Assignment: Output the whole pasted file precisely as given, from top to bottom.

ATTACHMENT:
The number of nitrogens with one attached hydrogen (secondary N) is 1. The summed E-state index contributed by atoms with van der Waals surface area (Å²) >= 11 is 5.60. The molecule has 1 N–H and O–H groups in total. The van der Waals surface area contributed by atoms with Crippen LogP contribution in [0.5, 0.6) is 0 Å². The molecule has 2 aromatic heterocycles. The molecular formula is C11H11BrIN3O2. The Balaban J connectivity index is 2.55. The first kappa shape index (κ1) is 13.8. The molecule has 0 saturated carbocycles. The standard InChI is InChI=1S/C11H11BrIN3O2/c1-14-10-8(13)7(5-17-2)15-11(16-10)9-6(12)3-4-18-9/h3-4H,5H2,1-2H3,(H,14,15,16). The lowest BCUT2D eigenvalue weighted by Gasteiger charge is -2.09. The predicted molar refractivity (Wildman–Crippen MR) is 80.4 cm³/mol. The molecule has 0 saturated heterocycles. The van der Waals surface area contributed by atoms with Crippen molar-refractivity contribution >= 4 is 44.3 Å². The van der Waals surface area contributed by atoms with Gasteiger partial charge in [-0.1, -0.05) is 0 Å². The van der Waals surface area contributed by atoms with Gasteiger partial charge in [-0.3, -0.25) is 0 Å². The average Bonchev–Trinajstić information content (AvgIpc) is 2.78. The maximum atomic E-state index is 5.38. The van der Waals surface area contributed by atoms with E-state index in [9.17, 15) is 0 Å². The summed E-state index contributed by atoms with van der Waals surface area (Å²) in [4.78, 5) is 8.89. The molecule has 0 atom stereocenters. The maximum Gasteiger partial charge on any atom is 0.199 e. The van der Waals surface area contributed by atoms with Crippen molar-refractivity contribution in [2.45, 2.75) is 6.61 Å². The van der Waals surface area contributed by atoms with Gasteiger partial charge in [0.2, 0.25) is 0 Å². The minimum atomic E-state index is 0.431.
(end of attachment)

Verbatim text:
The number of nitrogens with one attached hydrogen (secondary N) is 1. The summed E-state index contributed by atoms with van der Waals surface area (Å²) >= 11 is 5.60. The molecule has 1 N–H and O–H groups in total. The van der Waals surface area contributed by atoms with Crippen LogP contribution in [0.5, 0.6) is 0 Å². The molecule has 2 aromatic heterocycles. The molecular formula is C11H11BrIN3O2. The Balaban J connectivity index is 2.55. The first kappa shape index (κ1) is 13.8. The molecule has 0 saturated carbocycles. The standard InChI is InChI=1S/C11H11BrIN3O2/c1-14-10-8(13)7(5-17-2)15-11(16-10)9-6(12)3-4-18-9/h3-4H,5H2,1-2H3,(H,14,15,16). The lowest BCUT2D eigenvalue weighted by Gasteiger charge is -2.09. The predicted molar refractivity (Wildman–Crippen MR) is 80.4 cm³/mol. The molecule has 0 saturated heterocycles. The van der Waals surface area contributed by atoms with Crippen molar-refractivity contribution >= 4 is 44.3 Å². The van der Waals surface area contributed by atoms with Gasteiger partial charge in [-0.1, -0.05) is 0 Å². The van der Waals surface area contributed by atoms with Gasteiger partial charge in [-0.3, -0.25) is 0 Å². The average Bonchev–Trinajstić information content (AvgIpc) is 2.78. The maximum atomic E-state index is 5.38. The van der Waals surface area contributed by atoms with E-state index in [9.17, 15) is 0 Å². The summed E-state index contributed by atoms with van der Waals surface area (Å²) in [4.78, 5) is 8.89. The molecule has 0 atom stereocenters. The maximum Gasteiger partial charge on any atom is 0.199 e. The van der Waals surface area contributed by atoms with Crippen molar-refractivity contribution in [2.45, 2.75) is 6.61 Å². The van der Waals surface area contributed by atoms with Gasteiger partial charge in [0.2, 0.25) is 0 Å². The minimum atomic E-state index is 0.431.